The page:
The same goes for just about everything else. The theme documentation says you need to upload images with a width of 500px and you upload pictures with one of 300px. They don’t show up and you run and complain. The author has spent days outlining how to set up the homepage in his or her precisely worded theme documentation and you wonder why uploading the file wasn’t enough. Nothing shows, you run over to the forum and complain!
Repeat, rinse, repeat.
The swear words that should be thrown at these people simply haven’t been invented yet.
02) The Garbled Support Request
The language of the Internet is English. I know that even native speakers have their problems getting it right more often than not, but the audacity with which some users from around the planet phrase the most garbled support requests is simply mind-baffling.
I’m sure that “My theme not grazy help?” will put a serious frown on any theme author’s forehead and “I not work my theme contact!” leaves plenty of room for interpretation. “Why is theme template not nice?” is then only a more esoteric variation of language incompetence (apparently, the user meant that in his out-dated Internet Explorer 6, the template didn’t really work, a fact that the theme author had to practically beat out of him via 6 or 7 questions).
All you politically-correct folks out there might call me arrogant, but besides the fact that these “support requests” (verbatim, and quoted in full; yes those sentences were …it) are from around the marketplace, what baffles me most is that the people posting them obviously didn’t spend more than a second (if at all) thinking about what they were about to publish for 2 million potential readers. Unintelligible barks from the hip, sans capitalization or, even better, all in CAPS. Take your pick.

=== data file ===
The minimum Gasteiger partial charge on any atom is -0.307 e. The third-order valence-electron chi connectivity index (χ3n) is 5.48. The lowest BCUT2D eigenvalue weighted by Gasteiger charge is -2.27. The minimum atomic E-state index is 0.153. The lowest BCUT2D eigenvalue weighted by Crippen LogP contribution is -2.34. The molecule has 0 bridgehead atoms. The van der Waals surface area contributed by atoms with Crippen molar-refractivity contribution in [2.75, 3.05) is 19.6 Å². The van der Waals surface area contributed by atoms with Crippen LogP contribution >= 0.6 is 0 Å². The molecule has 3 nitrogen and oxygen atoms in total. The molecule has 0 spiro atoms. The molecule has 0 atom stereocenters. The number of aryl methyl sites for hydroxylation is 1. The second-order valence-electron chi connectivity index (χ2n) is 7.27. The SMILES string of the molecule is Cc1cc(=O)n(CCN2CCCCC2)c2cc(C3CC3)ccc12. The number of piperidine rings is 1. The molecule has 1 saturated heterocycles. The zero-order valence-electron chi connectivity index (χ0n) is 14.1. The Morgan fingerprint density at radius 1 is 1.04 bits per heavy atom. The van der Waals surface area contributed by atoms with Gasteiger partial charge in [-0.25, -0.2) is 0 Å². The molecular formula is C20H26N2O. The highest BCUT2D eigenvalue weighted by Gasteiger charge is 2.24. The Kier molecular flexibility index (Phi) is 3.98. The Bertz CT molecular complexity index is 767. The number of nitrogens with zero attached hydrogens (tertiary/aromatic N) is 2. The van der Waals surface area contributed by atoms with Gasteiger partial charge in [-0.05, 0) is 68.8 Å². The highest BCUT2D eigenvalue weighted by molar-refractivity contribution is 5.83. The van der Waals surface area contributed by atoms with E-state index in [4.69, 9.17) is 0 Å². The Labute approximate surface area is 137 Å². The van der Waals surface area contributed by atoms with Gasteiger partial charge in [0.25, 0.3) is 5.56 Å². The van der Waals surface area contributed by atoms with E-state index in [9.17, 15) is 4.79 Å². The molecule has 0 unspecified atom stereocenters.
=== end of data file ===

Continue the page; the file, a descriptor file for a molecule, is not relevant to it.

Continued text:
It’s a 21st century thing that you can see wherever people are allowed to post anything.
The Envato marketplaces are then also a great place to observe humanity devolving into primal ooze.
03) The Annoying Novice
Have you ever walked into some nuclear power station and were surprised that when you started fiddling with the knobs, people were somewhat annoyed?
Have you ever tried to get a car salesman to let you take that nifty new Ferrari for a test drive and felt unfairly attacked when said sales person told you that it might be a good idea to get a driver’s license first?
Well, if you have absolutely no idea what WordPress is, you’re in luck. Head over to the ThemeForest marketplace, buy anything and try to do exactly that with it. Then start yelling and screaming or, best of all, attack everyone else because the HTML template did not make WordPress happy, no matter how hard you tried to press all the shiny WordPress interface buttons. Demand your money back because you bought a Photoshop file that, surprisingly enough, did not make your WordPress website shine when you uploaded it and waited for the magic to happen. Rate a WordPress plugin with one single star because it broke your ExpressionEngine setup. In short, publicize your stupendous ignorance for the whole world to see.